The Persimmon tree is a native tree found in the southeast United States whose tasty, seeded fruit was extensively used by Native Americans and people today. The unique flavor and texture of the persimmon fruit is appreciated in breads, custards, and puddings. Traditionally, persimmons were dried in flatten cakes, sometimes with added cornmeal. Be warned though, eating astringent, unripe fruit is an unpleasant experience you won’t soon wish to repeat.
Other uses for the plant have included buttons and jewelry made from the seeds, and the hard wood has been used for golf clubs.
In addition to being appreciated by humans, the fruits are eaten by a variety of wild life, including coyotes, raccoons, opossums, and bears.
You can find persimmon trees in forests, but being a light-loving tree, they are more productive in more open woodlands. They are also common along roadsides, fence rows, and railroads. The species reproduces both sexually via seeds and asexually via root runners. Persimmons have separate male and female trees and given their ability for asexual reproduction, you will find groves of persimmons that are all female or all male.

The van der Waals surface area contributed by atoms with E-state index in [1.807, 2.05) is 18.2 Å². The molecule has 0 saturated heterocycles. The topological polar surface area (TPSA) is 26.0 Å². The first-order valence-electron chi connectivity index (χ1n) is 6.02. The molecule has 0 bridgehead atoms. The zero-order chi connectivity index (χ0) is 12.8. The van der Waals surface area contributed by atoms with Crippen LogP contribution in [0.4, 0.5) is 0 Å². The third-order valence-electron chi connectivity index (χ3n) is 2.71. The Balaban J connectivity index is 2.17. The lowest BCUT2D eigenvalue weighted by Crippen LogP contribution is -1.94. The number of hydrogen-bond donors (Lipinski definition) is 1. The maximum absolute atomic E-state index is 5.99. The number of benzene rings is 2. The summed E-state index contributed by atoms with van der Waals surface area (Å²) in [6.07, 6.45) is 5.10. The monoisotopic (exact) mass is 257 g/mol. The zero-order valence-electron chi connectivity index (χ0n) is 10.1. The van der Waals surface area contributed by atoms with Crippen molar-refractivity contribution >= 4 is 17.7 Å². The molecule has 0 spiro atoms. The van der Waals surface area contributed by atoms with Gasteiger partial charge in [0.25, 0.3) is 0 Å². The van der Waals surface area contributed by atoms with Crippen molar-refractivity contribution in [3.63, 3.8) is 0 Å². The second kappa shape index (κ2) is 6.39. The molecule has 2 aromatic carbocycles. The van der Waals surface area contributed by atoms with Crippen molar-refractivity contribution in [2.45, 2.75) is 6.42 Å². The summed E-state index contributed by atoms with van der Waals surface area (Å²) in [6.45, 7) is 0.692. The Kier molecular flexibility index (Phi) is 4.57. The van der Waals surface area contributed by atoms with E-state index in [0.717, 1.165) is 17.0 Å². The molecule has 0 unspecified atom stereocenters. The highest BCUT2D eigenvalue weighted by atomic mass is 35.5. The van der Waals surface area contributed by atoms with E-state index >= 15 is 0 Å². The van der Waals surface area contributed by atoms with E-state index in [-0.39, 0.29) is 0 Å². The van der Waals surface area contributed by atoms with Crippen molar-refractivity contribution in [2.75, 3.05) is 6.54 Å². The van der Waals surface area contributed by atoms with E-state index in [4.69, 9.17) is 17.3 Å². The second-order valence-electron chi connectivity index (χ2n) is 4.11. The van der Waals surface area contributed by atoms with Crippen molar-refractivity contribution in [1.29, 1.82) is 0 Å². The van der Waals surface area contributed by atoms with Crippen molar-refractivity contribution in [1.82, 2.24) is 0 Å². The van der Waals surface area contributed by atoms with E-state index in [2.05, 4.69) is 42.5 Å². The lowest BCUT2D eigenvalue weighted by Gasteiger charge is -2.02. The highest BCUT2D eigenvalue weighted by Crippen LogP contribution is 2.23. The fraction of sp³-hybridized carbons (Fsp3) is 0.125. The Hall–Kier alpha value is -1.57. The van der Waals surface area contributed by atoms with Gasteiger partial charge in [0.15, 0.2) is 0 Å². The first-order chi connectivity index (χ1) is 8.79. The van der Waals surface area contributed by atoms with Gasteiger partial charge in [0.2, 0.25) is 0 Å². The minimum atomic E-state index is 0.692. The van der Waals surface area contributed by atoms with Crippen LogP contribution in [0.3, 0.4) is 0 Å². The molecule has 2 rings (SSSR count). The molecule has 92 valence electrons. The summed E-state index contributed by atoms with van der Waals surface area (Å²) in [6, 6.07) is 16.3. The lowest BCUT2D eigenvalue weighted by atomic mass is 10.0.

Persimmon trees are easily identified by their dark bark patterned in distinct blocks.
The leaves are simple, ovate with smooth margins.
White, four-petal flowers are produced in late spring, almost always after the last freeze. The flowers begin to turn brown as they
The fruits ripen in the fall to a light orange, sometimes with a bluish cast to. As the fruits ripen, the smooth skin will become slightly wrinkled..
Persimmon fruit is important to many Native American tribes, both today and historically. As part of a ethnobotany project documenting the uses of native plants, including persimmon by the Osage Nation, we are assessing the sustainable harvest of the fruits at Pea Ridge National Military Park in Pea Ridge, Arkansas. We are using both population data and the At Risk Tool to demonstrate that persimmon fruit can be harvested in a sustainable manner.